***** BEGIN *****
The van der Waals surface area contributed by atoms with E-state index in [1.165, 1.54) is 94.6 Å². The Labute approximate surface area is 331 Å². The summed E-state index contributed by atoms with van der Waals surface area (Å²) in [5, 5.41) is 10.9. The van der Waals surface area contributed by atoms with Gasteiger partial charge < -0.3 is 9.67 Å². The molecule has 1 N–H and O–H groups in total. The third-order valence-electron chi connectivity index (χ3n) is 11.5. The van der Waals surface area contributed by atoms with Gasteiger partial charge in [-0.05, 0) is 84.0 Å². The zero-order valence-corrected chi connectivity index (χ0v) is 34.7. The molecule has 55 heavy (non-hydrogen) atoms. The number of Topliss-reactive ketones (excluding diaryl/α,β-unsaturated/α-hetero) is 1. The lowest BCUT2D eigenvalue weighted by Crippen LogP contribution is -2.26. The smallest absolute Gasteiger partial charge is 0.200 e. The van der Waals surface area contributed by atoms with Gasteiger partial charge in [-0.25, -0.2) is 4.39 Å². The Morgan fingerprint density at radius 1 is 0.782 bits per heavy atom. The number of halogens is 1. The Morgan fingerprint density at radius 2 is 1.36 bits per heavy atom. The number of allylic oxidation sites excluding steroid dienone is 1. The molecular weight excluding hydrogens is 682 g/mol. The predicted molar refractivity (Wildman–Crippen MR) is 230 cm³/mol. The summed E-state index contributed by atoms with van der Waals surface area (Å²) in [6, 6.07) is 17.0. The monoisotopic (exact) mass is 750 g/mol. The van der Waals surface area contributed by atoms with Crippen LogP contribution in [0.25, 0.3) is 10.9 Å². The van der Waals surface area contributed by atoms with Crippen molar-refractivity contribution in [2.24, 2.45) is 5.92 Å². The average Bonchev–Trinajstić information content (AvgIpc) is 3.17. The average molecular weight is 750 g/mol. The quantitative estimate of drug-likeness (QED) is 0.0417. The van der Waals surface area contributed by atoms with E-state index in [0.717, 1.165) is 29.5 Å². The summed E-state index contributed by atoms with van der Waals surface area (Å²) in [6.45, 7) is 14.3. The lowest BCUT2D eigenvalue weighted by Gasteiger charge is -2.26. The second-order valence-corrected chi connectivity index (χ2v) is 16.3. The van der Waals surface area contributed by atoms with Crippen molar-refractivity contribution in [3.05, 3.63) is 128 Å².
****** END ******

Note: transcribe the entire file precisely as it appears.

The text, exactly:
The van der Waals surface area contributed by atoms with E-state index in [1.165, 1.54) is 94.6 Å². The Labute approximate surface area is 331 Å². The summed E-state index contributed by atoms with van der Waals surface area (Å²) in [5, 5.41) is 10.9. The van der Waals surface area contributed by atoms with Gasteiger partial charge < -0.3 is 9.67 Å². The molecule has 1 N–H and O–H groups in total. The third-order valence-electron chi connectivity index (χ3n) is 11.5. The van der Waals surface area contributed by atoms with Gasteiger partial charge in [-0.05, 0) is 84.0 Å². The zero-order valence-corrected chi connectivity index (χ0v) is 34.7. The molecule has 55 heavy (non-hydrogen) atoms. The number of Topliss-reactive ketones (excluding diaryl/α,β-unsaturated/α-hetero) is 1. The lowest BCUT2D eigenvalue weighted by Crippen LogP contribution is -2.26. The smallest absolute Gasteiger partial charge is 0.200 e. The van der Waals surface area contributed by atoms with Gasteiger partial charge in [-0.25, -0.2) is 4.39 Å². The Morgan fingerprint density at radius 1 is 0.782 bits per heavy atom. The number of halogens is 1. The Morgan fingerprint density at radius 2 is 1.36 bits per heavy atom. The number of allylic oxidation sites excluding steroid dienone is 1. The molecular weight excluding hydrogens is 682 g/mol. The predicted molar refractivity (Wildman–Crippen MR) is 230 cm³/mol. The summed E-state index contributed by atoms with van der Waals surface area (Å²) in [6, 6.07) is 17.0. The monoisotopic (exact) mass is 750 g/mol. The van der Waals surface area contributed by atoms with Crippen LogP contribution in [0.25, 0.3) is 10.9 Å². The van der Waals surface area contributed by atoms with Crippen molar-refractivity contribution in [2.24, 2.45) is 5.92 Å². The average Bonchev–Trinajstić information content (AvgIpc) is 3.17. The average molecular weight is 750 g/mol. The quantitative estimate of drug-likeness (QED) is 0.0417. The van der Waals surface area contributed by atoms with E-state index in [0.717, 1.165) is 29.5 Å². The summed E-state index contributed by atoms with van der Waals surface area (Å²) in [6.45, 7) is 14.3. The lowest BCUT2D eigenvalue weighted by Gasteiger charge is -2.26. The second-order valence-corrected chi connectivity index (χ2v) is 16.3. The van der Waals surface area contributed by atoms with Crippen molar-refractivity contribution in [3.05, 3.63) is 128 Å².